7 Essentials for Getting Experiential Marketing Right

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Download this guide to learn how you can make experiential marketing work for your brand, plus learn how to:

  • Make your key messages clear to your audience
  • Ensure careful planning and impeccable execution
  • Define what success means for your brand, and how to measure success

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Below is an excerpt of "7 Essentials for Getting Experiential Marketing Right". To get your free download, and unlimited access to the whole of bizibl.com, simply log in or join free.


1. Define and measure what success means

Make sure your agency team know what success looks like from the point of view of all the different stakeholders (the brand, the business, the key decision maker, etc). Sharing headline KPIs (weighted to show their importance) in advance helps to very clearly determine core objectives.

Ask your agency to share their approach to reporting, evaluation and measurement (all separate functions). For example there is likely to be a suite of measurement tools used to collate qualitative and quantitative data, from field staff reporting, to sales data, to third party measurement.

Also don’t wait to find out the results at the end of your campaign. One of the great things about experiential is that you can ‘learn and apply’, and changes that are made when the campaign is still live will optimise results.

2. What do you want to tell your target audience?

Identify the key messages that you want the field staff to communicate. Whilst you and your agency may live and breathe your brand, asking consumers to remember anything more than a handful of key brand messages is a tall order.

So make sure you’re clear as to what key take-outs you want consumers to leave knowing i.e. face-to-face marketing means you can share a lot of information but the consumer should always walk away with just one or two key takeouts like a billboard, e.g. one killer image and strapline.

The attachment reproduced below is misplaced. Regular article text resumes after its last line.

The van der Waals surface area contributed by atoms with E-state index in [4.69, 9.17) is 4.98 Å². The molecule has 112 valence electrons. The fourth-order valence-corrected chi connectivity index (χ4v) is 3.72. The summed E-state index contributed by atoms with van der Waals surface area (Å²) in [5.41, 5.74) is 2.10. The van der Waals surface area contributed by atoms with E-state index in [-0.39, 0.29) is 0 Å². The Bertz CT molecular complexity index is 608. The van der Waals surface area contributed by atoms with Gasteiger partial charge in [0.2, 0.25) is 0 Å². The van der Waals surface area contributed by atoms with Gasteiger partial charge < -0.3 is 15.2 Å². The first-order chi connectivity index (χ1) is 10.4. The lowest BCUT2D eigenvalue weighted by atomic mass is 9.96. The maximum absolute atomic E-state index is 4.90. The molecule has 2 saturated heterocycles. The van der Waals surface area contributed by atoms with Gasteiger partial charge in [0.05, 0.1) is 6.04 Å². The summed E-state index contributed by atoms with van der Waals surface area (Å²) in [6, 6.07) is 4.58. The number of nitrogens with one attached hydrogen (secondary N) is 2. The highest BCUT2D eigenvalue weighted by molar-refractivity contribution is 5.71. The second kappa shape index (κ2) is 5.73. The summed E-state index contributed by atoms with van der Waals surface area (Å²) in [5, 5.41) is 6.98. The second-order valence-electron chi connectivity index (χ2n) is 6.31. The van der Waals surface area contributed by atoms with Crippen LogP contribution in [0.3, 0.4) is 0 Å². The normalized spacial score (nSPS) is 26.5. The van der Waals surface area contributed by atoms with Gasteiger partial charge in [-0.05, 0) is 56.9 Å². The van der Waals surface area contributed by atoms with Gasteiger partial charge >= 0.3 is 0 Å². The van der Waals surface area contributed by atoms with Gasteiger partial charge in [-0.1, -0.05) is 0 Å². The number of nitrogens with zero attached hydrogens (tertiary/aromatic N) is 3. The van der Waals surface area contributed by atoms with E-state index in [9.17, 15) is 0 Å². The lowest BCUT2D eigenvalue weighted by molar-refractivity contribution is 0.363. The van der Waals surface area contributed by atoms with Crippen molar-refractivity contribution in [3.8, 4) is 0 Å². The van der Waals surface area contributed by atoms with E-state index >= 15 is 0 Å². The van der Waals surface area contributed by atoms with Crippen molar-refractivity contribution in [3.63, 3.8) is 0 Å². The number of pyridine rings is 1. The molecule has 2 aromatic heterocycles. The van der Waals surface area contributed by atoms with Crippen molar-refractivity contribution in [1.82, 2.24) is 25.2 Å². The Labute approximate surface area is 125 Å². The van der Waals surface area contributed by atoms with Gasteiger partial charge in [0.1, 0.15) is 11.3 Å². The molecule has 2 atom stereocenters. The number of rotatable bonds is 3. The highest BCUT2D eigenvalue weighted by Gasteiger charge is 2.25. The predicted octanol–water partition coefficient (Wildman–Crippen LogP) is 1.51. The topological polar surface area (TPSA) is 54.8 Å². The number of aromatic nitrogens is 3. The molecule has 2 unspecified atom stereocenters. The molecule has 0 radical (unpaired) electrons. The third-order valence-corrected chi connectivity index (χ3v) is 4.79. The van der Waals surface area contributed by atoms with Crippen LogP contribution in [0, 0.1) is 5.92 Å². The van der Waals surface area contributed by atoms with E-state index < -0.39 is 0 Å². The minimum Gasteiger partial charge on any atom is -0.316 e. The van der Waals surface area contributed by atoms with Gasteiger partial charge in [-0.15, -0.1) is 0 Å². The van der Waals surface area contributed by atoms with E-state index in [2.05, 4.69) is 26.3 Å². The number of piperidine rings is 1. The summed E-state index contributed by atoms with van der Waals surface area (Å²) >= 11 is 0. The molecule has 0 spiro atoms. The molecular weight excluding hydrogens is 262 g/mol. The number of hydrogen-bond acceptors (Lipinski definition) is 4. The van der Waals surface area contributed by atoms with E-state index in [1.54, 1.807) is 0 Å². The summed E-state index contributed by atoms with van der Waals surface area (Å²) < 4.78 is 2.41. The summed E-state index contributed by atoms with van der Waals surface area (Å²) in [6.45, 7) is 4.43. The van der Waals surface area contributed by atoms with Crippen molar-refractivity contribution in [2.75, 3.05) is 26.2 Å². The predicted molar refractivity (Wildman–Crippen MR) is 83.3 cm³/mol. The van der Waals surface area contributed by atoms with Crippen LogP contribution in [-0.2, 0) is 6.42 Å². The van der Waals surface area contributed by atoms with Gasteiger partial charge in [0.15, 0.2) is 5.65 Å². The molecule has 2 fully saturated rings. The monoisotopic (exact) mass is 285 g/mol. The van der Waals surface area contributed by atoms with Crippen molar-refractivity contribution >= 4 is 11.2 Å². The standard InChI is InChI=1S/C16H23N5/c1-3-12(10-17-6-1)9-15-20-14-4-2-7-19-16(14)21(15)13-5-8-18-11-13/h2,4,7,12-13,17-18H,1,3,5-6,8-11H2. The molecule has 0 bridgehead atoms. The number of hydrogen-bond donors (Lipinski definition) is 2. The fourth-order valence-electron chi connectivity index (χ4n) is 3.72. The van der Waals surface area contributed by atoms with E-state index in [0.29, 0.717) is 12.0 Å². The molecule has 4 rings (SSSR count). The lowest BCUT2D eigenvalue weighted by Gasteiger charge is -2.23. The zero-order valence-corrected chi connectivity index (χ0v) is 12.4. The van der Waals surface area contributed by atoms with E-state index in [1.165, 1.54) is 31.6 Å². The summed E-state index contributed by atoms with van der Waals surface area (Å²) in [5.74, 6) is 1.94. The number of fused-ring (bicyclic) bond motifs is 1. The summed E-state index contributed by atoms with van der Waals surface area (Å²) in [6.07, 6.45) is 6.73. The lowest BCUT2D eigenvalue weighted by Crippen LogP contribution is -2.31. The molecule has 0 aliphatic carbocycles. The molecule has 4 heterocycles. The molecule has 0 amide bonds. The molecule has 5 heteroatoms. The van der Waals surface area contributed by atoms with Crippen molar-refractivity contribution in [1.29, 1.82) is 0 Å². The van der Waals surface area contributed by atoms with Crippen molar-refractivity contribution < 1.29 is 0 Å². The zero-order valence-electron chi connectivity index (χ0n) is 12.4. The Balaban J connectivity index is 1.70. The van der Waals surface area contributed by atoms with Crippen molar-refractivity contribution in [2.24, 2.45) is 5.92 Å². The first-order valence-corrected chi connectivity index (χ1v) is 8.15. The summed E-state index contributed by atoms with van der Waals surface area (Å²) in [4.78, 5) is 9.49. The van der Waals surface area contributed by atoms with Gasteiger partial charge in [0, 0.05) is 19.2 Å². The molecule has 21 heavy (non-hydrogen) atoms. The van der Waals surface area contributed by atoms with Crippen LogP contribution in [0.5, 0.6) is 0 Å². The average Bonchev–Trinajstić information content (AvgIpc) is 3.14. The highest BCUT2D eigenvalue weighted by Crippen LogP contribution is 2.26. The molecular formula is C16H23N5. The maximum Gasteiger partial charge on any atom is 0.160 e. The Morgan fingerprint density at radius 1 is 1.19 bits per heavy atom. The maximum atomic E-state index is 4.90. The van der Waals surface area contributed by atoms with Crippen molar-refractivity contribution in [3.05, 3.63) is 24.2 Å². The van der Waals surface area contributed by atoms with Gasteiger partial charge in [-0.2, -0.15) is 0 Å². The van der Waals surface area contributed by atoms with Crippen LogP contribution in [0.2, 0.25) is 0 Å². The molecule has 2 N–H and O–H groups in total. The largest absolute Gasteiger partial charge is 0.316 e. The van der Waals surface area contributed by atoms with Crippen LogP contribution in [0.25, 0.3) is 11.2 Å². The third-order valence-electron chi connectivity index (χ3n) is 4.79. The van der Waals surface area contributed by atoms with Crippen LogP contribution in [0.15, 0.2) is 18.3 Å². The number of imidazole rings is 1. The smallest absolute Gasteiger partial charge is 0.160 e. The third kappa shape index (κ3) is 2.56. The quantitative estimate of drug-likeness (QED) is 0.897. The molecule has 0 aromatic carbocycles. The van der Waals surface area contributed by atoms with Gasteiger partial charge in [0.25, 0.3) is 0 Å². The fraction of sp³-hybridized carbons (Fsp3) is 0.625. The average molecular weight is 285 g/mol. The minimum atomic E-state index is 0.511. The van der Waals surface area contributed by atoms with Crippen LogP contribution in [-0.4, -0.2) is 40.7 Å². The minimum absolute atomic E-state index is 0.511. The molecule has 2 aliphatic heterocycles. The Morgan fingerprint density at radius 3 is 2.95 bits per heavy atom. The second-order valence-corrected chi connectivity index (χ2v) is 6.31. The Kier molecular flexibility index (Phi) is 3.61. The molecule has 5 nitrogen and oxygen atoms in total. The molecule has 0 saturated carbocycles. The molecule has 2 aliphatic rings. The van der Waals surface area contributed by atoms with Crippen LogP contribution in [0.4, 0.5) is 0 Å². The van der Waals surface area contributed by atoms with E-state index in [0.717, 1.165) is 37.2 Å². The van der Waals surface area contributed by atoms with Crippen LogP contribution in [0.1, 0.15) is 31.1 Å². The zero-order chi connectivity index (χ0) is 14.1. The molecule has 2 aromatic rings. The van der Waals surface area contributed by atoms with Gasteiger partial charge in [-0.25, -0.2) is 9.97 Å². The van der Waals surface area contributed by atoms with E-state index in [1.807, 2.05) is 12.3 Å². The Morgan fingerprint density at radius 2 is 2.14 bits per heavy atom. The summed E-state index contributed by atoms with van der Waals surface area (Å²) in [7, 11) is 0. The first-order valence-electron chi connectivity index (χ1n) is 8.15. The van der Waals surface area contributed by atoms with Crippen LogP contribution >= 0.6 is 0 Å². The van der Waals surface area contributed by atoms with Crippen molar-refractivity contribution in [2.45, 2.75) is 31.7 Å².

3. Use best-in-class field staff (brand ambassadors)

The staff activating your campaign are your number one variable for success. It’s vital you have the right staff representing your brand on the front line. Your agency should profile, select and train them with this in mind. Make sure you contribute to the training and scripting in this process. To go one step further, get involved in the staff incentive program: any good agency should implement this at their own cost. Offering additional client-lead bonuses can really galvanise the team towards their goals, making them feel valued by the brand. Look for an agency that has an in-house staffing capability. Subcontracting this critical component will lead to a lack of control and reduced quality of staff.

4. Keep it compelling but uncomplicated

It’s all too easy to get carried away with all the bells and whistles you could possibly add to a live experience. Keep activations simple and intuitive for a consumer to understand and engage with. Give it the common-sense check; remember that as marketers we are immersed in messaging, mechanics and technology all the time – your typical consumer is not.

5. Integrate to amplify

Blend channels to extend the reach of the campaign both pre - and post-live activity. An obvious blend is digital/social media and brand experience. A good agency should be able to present experiential ideas which integrate this from the outset, creating opportunities for both led and organic content creation and sharing.

6. Be in the right place & the right time

The most amazing activity will fall flat if it’s staged in the wrong location. You need to ensure you’re interacting with sufficient volumes of your target audience, at a time they are receptive to your message. Think about audience density, share of voice, consumer mind-set, the weather and of course, the cost/benefit ratio.

You’ll be surprised when you play all the factors off against each other how a lesser known, maybe more niche, location might work better than an established, expensive, high footfall site. Crunch the numbers and use your head and not just your heart.

7. Like your agency

It’s imperative that you have a strong working relationship with your agency. Having confidence in their abilities should be a given. You need to ensure you can have open, positive and frank discussion. You are likely to spend a good deal of time working with them so it’s easier if you see your agency as part of your team. Inevitably something unexpected will happen and when it does you’ll lean on your agency relationship to get it resolved. You’ll find this easier if you see them as your partner (we), not your, supplier (them and us). This way, you are more likely to get additional added value out of them.

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